(Brooklyn, New York City) This is my first blog here. It will be short and rather disturbing.
The topic is the decline of institutions, especially state institutions, and of the rule of law in Venezuela. I study especially the oil sector and the national oil company, PDVSA, and its relation to the rest of society. It is not easy to see inside PDVSA, but here we have a rare window into the state of affairs in another Venezuelan state institution: a prison.
A Venezuelan friend sent me this video link to the NY Times story filed by Simon Romero about the prison on Margareta Island.
In passing this on to me, she drew two larger societal lessons from this report:
- When thre is no the rule of law someone will surely impose rules (in this prison, it is El Conejo)
- This lack of a rule of law–and of the institutions it requires–has fostered a culture of anarchy in personal life, in all social classes
- I would add that this “anarchy” undermines trust between not only the state and citizens, but between individuals as well. It undermines civil society and personal life. It is part of what makes everyday life often so very wearing in Venezuela, despite the beautiful natural surroundings.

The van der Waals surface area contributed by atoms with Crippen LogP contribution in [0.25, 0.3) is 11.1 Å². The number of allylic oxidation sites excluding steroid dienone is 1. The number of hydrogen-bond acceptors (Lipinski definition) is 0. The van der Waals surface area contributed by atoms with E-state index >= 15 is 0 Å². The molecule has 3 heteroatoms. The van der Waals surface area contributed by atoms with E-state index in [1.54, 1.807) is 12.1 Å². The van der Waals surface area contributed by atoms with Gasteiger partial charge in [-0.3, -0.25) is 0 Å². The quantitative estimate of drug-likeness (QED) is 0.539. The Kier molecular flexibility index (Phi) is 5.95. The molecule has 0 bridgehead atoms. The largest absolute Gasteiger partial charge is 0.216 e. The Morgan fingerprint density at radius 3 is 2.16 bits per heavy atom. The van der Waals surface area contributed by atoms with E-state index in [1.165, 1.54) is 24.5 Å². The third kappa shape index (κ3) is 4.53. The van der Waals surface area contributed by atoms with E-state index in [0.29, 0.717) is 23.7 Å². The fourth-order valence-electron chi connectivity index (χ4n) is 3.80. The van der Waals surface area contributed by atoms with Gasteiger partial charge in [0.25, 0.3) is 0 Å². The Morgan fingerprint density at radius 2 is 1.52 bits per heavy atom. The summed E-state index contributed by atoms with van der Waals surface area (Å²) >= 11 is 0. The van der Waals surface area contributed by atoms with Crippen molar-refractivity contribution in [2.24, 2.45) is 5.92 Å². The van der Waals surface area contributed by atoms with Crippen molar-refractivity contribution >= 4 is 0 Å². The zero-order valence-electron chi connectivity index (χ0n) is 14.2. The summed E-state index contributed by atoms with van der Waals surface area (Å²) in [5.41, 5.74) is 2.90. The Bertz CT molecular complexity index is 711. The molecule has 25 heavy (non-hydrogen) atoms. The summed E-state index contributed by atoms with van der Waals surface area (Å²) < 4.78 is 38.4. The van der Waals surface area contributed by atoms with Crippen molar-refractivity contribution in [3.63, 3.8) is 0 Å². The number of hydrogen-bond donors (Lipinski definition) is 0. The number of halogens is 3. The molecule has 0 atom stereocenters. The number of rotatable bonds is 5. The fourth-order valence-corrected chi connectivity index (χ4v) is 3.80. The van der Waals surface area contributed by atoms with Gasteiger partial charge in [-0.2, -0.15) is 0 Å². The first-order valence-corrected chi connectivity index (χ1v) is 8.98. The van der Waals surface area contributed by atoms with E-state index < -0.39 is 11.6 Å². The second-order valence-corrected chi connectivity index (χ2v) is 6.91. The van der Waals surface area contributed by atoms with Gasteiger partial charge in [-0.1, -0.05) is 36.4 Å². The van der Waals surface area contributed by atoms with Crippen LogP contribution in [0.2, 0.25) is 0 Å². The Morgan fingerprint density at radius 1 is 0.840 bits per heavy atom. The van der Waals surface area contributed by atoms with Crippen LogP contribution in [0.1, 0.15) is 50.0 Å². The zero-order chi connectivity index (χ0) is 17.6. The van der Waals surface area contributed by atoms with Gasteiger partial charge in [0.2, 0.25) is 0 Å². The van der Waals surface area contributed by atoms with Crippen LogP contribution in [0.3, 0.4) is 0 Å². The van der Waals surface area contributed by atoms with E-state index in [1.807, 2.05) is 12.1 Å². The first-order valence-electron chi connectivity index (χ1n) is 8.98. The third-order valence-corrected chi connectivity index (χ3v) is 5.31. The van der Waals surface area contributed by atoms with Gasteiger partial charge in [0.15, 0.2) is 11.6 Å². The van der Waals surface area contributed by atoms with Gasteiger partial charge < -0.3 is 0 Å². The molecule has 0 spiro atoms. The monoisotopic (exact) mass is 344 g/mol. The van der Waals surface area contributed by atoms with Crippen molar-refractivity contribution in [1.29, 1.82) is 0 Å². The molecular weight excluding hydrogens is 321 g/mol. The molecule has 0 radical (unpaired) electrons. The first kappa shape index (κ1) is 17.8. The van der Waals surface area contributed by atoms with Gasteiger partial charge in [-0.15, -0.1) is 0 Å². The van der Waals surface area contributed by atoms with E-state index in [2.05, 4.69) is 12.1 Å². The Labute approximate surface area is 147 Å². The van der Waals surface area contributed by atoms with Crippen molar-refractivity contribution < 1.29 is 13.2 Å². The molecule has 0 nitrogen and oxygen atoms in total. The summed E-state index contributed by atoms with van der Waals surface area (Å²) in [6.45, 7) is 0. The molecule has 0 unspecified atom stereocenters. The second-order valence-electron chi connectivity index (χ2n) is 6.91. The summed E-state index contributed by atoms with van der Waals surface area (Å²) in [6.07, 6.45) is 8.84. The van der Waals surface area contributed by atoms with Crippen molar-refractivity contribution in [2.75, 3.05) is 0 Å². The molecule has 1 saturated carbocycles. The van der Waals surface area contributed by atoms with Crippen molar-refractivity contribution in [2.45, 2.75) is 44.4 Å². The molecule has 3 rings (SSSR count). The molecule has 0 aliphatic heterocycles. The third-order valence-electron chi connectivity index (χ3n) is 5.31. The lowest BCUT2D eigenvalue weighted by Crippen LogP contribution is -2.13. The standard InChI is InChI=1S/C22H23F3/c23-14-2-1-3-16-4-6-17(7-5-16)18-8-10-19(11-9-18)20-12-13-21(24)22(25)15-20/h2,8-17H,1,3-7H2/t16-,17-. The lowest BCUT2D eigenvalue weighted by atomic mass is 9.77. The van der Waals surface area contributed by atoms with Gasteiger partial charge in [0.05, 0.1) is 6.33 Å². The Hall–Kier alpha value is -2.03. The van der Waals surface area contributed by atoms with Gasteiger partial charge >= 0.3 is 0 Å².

For example, take the insecurity and violence that citizens face. Venezuela appears to have the highest national homicide rate inthe Western Hemisphere, about 75 per 100,000 persons are now murdered annually according to Roberto Briceño-Leon, director of the Venezuelan Observatory on Crime, and professor at Oxford U. and UCV in Caracas. This rate has shot up since 2002. I have been reading a collection of essays by Venezuelan experts edited by Professor Briceño-Leon et al, Inseguridad y Violencia en Venezuela, Informe 2008, and I will soon post notes and commentaries on this serious sociological work. I must say, in a society where there is such extreme stress on individual lives, it is understandable for people to despair and of course this increases tension and polarization between and within all social classes. To break out of these cycles it is necessary not only for the experts, but for civil society at all levels to reach a consensus on what can be done, and to support politicians who have the will and stamina to implement these policies over the long run. Anyone who does not believe that Venezuela’s demoralizing decline of the rule of law and institutions, and the growth in anarchy this reinforces for everyone can be reversed, needs only look at neighboring Colombia, where a similar crisis in the 1980s and 90s has now been decisively reversed. Briceño-Leon draws important lessons from Colombia´s experience for Venezuela, and I promise to discuss these here soon.